After two years' flying the Q6 finally hits the shelves in the May issue of RCMW.

http://www.trapletshop.com/gb/p/1376...ival-q6-petrel

Parts kit and plan are now available.

The Traplet shop website has had a bit of a revamp and looking better now - well done all!
Posted by eye4wings | Oct 03, 2010 @ 08:12 AM | 5,293 Views
I am at last up to date with sorting out all the bits and pieces of video on my computer and have posted them on YouTube. All are of published plans (see the Traplet list in my blog for links). So that these are kept in one place for reference purposes I list them below...
Gloster Meteor F3
Meteor.mpg (1 min 29 sec)

Casa Ca212 Aviocar
...Continue Reading
Posted by eye4wings | Jun 09, 2010 @ 01:13 PM | 6,591 Views
I used to reckon that I built three or four new models every year, but since I have experienced the advantages of flying larger scale models the number turned out has, understandably, dropped to about two. Consequently as there are more sheets per design and producing finished design drawings is my least favourite part of the production system to publication, my publisher has not had much from me for the last year or two.
What he has had from me over the years however is building to quite a long list, which I reproduce below. (updated since the Traplet site revamp)
The links given are to the page at Traplet's shop where the plan can be ordered.

AIRCRAFT TYPE, WING SPAN
Percival Q6, 112"
http://www.trapletshop.com/gb/p/1376...ival-q6-petrel
PART KIT
http://www.trapletshop.com/gb/p/1381...ival-q6-petrel

DH.90 Dragonfly, 86"
http://www.trapletshop.com/gb/p/13711/dh90-dragonfly

DH83 Fox Moth 76"
http://gb.trapletshop.com/dh83-fox-moth

Zenair CH701UL 80"
http://gb.trapletshop.com/zenith-ch701ul-zenair

Hawker Tempest 5, 42”
http://www.trapletshop.com/gb/p/1337...r-tempest-mk-v

Alco Frolic (sport design), 51.5”
http://www.trapletshop.com/gb/p/13376/alco-frolic

Percival Prentice T1, 60”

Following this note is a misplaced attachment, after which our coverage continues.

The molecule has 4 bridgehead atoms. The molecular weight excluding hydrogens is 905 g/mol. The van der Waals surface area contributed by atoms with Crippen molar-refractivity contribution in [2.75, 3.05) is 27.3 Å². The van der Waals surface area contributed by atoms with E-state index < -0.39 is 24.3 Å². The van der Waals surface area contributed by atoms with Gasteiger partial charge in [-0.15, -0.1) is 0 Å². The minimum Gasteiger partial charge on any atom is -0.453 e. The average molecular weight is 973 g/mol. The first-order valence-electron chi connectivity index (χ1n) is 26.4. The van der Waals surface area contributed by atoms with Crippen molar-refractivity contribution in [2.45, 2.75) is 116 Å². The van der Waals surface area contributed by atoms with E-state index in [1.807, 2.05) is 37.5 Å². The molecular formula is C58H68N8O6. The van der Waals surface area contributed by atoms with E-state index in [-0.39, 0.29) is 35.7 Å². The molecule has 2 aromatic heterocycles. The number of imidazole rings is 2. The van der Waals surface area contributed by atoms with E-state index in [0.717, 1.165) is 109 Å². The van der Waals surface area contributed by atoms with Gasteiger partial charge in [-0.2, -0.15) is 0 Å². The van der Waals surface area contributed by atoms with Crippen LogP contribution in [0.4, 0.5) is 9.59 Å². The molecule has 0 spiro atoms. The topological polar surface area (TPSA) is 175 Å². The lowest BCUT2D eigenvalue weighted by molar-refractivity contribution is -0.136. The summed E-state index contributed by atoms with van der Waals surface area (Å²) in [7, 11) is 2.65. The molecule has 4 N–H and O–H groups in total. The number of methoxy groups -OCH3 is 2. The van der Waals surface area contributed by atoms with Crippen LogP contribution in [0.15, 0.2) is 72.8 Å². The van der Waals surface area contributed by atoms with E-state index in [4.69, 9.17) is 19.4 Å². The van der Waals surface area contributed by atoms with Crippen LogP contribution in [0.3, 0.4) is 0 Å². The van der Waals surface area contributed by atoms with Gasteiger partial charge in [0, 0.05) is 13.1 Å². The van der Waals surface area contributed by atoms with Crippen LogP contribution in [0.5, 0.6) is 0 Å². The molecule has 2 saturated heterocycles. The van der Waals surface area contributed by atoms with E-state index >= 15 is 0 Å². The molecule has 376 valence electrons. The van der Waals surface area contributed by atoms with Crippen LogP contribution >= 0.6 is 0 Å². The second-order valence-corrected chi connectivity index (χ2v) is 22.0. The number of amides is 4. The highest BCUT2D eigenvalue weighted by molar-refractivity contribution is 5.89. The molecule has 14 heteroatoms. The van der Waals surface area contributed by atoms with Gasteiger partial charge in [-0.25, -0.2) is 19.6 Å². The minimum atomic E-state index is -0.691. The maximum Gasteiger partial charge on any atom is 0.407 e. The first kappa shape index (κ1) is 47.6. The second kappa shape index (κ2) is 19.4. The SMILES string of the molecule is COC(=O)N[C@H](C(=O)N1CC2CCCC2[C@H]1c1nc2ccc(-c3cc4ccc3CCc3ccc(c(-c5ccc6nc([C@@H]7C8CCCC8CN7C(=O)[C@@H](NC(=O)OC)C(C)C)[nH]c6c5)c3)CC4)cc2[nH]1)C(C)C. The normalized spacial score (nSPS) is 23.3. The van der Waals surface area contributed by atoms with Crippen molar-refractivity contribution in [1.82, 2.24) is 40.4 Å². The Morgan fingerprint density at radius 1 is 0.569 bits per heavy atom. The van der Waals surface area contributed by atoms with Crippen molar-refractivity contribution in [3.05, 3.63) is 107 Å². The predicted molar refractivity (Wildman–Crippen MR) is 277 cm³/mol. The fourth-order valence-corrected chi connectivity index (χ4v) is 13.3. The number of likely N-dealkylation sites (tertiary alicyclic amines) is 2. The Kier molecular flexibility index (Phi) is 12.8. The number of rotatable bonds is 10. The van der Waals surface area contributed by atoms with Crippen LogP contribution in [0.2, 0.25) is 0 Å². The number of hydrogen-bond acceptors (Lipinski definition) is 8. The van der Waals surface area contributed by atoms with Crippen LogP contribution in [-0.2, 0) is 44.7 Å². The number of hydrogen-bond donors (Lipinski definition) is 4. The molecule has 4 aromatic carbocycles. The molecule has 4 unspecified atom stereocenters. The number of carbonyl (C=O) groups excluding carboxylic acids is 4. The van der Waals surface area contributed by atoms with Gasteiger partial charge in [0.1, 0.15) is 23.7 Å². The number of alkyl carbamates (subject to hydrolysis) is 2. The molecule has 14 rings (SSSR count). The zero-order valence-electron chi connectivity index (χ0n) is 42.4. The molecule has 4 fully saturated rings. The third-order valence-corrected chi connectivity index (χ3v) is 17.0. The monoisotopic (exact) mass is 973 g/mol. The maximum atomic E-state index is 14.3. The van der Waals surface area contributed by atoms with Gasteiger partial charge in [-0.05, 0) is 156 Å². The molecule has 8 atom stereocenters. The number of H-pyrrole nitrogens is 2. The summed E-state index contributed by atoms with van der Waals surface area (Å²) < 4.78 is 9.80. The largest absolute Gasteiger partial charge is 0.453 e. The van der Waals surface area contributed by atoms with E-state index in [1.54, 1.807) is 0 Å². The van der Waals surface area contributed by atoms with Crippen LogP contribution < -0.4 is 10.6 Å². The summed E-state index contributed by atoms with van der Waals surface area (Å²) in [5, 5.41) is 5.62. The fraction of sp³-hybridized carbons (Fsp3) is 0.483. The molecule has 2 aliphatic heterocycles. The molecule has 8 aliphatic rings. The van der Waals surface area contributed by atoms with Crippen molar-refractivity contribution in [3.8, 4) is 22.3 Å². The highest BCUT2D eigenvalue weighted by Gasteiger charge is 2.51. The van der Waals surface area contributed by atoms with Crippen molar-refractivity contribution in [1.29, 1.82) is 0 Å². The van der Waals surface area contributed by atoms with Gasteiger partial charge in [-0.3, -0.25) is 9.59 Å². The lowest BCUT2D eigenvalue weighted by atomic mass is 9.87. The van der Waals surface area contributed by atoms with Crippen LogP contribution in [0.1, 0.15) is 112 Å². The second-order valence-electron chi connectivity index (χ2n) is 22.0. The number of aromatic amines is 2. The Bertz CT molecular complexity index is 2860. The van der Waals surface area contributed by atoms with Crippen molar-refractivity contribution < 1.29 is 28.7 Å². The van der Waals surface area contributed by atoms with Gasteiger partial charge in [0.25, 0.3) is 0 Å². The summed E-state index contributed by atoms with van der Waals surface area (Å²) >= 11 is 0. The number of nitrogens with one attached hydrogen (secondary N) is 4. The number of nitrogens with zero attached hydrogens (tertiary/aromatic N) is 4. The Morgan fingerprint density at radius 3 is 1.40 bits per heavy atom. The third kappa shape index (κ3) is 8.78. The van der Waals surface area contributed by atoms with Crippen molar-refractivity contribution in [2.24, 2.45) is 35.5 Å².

http://www.trapletshop.com/gb/p/1337...40-prentice-t1

Miles M-38 Messenger, 71.5”
http:...Continue Reading
Posted by eye4wings | Oct 27, 2009 @ 12:32 PM | 6,145 Views
The Mean Modeller's Mandate:

To attempt by any means available to make as little balsa wood (and other modelling materials) fill up as much space as possible and still stay in one piece while above ground level.

General Dicta:

'Lead' is a swear word.
Weight is the enemy.
DO NOT 'Beef it up' just in case.
The smaller a scale model is and/or the heavier it is built, the faster it will have to fly to stay aloft and the less 'scale' the flight will inevitably appear to the watcher.
Reynolds numbers work against the smaller wing.
Added weight means added drag, which means more power will be needed to fly the model. which means larger motors and batteries (and more cost), which means more structure to carry it, which means more weight, which means more drag, which means... that it is impossible to win by doing it that way.
Saving structural weight where it can be spared means that the model will fly at a lower speed, which means it will take less power to fly it, which means smaller motors and batteries (and smaller outlay), which means further savings in structure... etc...
The greatest bending moment for a wing to withstand is at the joint to the fuselage so why use constant thickness spar members right to the tip? Even if the wing is a constant chord one, and only just takes the strain at the root, that is a lot of wasted material and weight nearer the tip.

For the last ten years or so I have used tapered span-wise spar members, typically 1/2"x1/4...Continue Reading